6 Critical Tips For Your Emergency Lighting System
- Emergency Lighting and Facility Standby Power are Required By Law.
- Emergency Egress Paths must have a minimal average brightness of 1fc (2fc in NYC) at the floor. (NFPA 101, Section 188.8.131.52, and IBC, Section 1006.4)
- Emergency Lighting must automatically engage in 10 seconds or less.
- Emergency Lights and Exit Signs must operate for a minimum of 90 minutes.
- Braille Exit Signs and Exit Route Signs are Required.
- Fire Inspectors, Building Inspectors, and OSHA enforce regulations.
- NFPA (National Fire Protection Association's Life Safety 101 provides guidance.
Emergency lights and exit signs are specified and installed at the time of the building's construction but are often neglected thereafter. A clear and easy-to-follow plan ought to be created and followed to ensure compliance and safety. When the Occupational Safety and Health Association (OSHA) imposes fines for non-compliant emergency lighting, it can cost up to $7,000 for a first-time violation and as much as $70,000 for a repeat violation. Besides the fines, if an emergency occurs and the system is faulty, lives may be at risk and you may face jail time. Follow these 6 Critical Tips to keep you and your building safe.
Exit paths must be clear, accessible, and adequately lit — This includes exit access (leading up to the exit), the exit itself, and the exit discharge (outside of the exit). Exit routes must also remain visible during any construction or building repairs.
Emergency lights should turn on automatically within 10 seconds of a power outage, last for at least 1.5 hours, and provide at least 1fc average of light along the path of egress. it is also important to have emergency lights in enclosed areas, such as bathrooms, changing rooms, stairwells, corridors and lobbies, to ensure occupants can safely manage the path of egress.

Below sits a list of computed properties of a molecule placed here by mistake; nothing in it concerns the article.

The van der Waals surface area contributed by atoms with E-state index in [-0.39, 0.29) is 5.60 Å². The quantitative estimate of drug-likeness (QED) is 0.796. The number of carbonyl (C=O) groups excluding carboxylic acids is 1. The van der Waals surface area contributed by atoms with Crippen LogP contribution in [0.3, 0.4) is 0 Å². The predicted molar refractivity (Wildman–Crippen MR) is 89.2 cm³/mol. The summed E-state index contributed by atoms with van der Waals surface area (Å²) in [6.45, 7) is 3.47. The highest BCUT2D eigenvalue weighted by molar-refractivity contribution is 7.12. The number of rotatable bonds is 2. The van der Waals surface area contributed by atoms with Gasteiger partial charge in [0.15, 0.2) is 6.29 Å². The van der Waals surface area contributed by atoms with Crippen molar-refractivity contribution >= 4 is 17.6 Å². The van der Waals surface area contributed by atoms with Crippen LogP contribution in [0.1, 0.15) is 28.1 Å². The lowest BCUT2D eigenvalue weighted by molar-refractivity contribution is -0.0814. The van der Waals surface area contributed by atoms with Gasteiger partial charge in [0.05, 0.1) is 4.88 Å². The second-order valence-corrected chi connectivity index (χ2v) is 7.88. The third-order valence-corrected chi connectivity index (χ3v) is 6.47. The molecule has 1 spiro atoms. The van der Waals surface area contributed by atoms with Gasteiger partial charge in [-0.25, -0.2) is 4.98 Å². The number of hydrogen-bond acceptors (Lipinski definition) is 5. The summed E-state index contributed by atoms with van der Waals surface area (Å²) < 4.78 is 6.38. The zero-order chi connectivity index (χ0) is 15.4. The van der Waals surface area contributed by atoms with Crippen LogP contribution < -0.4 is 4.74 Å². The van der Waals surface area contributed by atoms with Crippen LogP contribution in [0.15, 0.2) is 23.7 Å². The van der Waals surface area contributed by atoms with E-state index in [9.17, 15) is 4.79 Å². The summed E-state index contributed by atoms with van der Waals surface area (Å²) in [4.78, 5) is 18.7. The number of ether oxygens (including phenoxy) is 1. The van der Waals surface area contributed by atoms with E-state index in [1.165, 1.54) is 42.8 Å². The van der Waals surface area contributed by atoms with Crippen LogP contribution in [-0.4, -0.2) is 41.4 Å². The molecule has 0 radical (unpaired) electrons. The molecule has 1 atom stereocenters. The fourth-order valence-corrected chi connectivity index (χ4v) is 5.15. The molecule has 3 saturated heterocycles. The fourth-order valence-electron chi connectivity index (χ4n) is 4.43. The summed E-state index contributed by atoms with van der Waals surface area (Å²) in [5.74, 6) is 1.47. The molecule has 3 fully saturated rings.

Exit Signs must be clearly marked and illuminated during power outages and darkness during building occupancy. The signs must remain illuminated during darkness for at least 90 minutes. You must check the batteries on exit signs once per month and do a full discharge test once per year. These are required by law. In addition to Exit Signs, you will need signage posted indicating the direction of the nearest exit, if not immediately obvious. This includes braille signs.
If there are doors or paths along the exit route that might be mistaken for an egress path, you must post a sign that says, Not An Exit or the actual use of the room. NFPA Life Safety 101 Standards require that the exit path be clearly marked by a sign with the word “exit” that is not decorated or obstructed from sight.
Batteries have a usable life span which can be shortened by vibrations, temperature fluctuations, and by prolonged discharge. Building code and life safety laws require that batteries be tested every 30 days and annually. Safety lighting equipment have a must-to-test button which can be used to test the battery. If you push the button and you see that the lighting doesn't engage or your hear a buzz, you must determine the cause of the failure immediately. Often, it is the battery. Take note of the dimensions, voltage, amp hours, terminal connector, and battery-type (Sealed Lead Calcium, Sealed Lead Acid, Ni-Cad, etc..) ExitExpo.com has every type of battery, we can help you select the correct battery.
Periodic Inspections are required monthly, yearly, and after prolonged power outages. Proper maintenance can save lives, prevent injury, and reduce your legal exposure. Inspections include a visual check for exterior damage and a battery test. An annual inspection includes:
- Checking battery terminals. (tightness, corrosion, wear)
- Measuring the “float voltage” (the constant voltage that is applied continuously to a battery cell)
- Battery-load and discharge test that simulates the unit being lit on battery backup for 90 minutes.
- Bulbs and batteries should also be replaced as needed. *consider retrofitting incandescent or fluorescent bulbs to long-lasting LEDs
Systematic Review and Documentation
Create and maintain clear plans for inspecting and testing your equipment. Testing and maintenance requirements for emergency lighting can be found in NFPA 101, Section 7.9.3. It is recommended that you create a log book that contains the asset tag of the equipment inspected, an index of installation locations by equipment, along with a log of inspections that contain the date and time of inspections, type of inspection, who performed the inspection, recommended follow-up points with a follow-up date. The documentation should be signed by the person performing the inspection. The inspections should be scheduled and assigned to ensure compliance. If you cannot perform these tests yourself, contact us and we can help you.